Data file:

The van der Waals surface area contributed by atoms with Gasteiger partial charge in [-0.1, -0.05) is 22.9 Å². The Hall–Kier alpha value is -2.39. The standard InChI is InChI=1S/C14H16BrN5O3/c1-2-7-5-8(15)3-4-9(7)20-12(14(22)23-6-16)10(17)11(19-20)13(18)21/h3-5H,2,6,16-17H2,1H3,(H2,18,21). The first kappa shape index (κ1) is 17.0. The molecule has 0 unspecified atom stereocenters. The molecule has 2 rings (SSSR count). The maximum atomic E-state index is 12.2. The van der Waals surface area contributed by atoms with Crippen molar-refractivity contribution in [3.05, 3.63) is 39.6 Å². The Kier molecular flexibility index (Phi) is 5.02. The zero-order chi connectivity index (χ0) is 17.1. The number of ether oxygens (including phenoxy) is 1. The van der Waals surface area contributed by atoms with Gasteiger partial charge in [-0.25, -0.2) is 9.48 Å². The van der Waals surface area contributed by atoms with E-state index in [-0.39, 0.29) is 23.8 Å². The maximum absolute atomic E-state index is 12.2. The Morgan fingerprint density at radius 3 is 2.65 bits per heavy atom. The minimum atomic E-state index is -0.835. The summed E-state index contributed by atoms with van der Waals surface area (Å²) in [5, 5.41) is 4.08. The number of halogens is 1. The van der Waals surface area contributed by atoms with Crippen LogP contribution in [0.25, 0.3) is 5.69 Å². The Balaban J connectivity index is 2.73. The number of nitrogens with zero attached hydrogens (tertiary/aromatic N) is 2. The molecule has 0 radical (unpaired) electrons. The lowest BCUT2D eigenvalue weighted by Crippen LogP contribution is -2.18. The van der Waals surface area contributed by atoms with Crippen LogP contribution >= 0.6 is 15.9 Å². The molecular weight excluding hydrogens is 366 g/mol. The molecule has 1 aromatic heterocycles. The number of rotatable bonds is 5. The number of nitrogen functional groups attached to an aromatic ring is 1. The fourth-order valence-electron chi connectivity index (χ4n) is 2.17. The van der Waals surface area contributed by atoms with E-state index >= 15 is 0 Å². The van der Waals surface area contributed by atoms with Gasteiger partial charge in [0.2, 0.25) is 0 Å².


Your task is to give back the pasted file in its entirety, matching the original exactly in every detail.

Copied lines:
The van der Waals surface area contributed by atoms with Gasteiger partial charge in [-0.1, -0.05) is 22.9 Å². The Hall–Kier alpha value is -2.39. The standard InChI is InChI=1S/C14H16BrN5O3/c1-2-7-5-8(15)3-4-9(7)20-12(14(22)23-6-16)10(17)11(19-20)13(18)21/h3-5H,2,6,16-17H2,1H3,(H2,18,21). The first kappa shape index (κ1) is 17.0. The molecule has 0 unspecified atom stereocenters. The molecule has 2 rings (SSSR count). The maximum atomic E-state index is 12.2. The van der Waals surface area contributed by atoms with Crippen molar-refractivity contribution in [3.05, 3.63) is 39.6 Å². The Kier molecular flexibility index (Phi) is 5.02. The zero-order chi connectivity index (χ0) is 17.1. The number of ether oxygens (including phenoxy) is 1. The van der Waals surface area contributed by atoms with Gasteiger partial charge in [-0.25, -0.2) is 9.48 Å². The van der Waals surface area contributed by atoms with E-state index in [-0.39, 0.29) is 23.8 Å². The maximum absolute atomic E-state index is 12.2. The Morgan fingerprint density at radius 3 is 2.65 bits per heavy atom. The minimum atomic E-state index is -0.835. The summed E-state index contributed by atoms with van der Waals surface area (Å²) in [5, 5.41) is 4.08. The number of halogens is 1. The van der Waals surface area contributed by atoms with Crippen LogP contribution in [0.25, 0.3) is 5.69 Å². The Balaban J connectivity index is 2.73. The number of nitrogens with zero attached hydrogens (tertiary/aromatic N) is 2. The molecule has 0 radical (unpaired) electrons. The lowest BCUT2D eigenvalue weighted by Crippen LogP contribution is -2.18. The van der Waals surface area contributed by atoms with Crippen LogP contribution >= 0.6 is 15.9 Å². The molecular weight excluding hydrogens is 366 g/mol. The molecule has 1 aromatic heterocycles. The number of rotatable bonds is 5. The number of nitrogen functional groups attached to an aromatic ring is 1. The fourth-order valence-electron chi connectivity index (χ4n) is 2.17. The van der Waals surface area contributed by atoms with E-state index >= 15 is 0 Å². The van der Waals surface area contributed by atoms with Gasteiger partial charge in [0.2, 0.25) is 0 Å².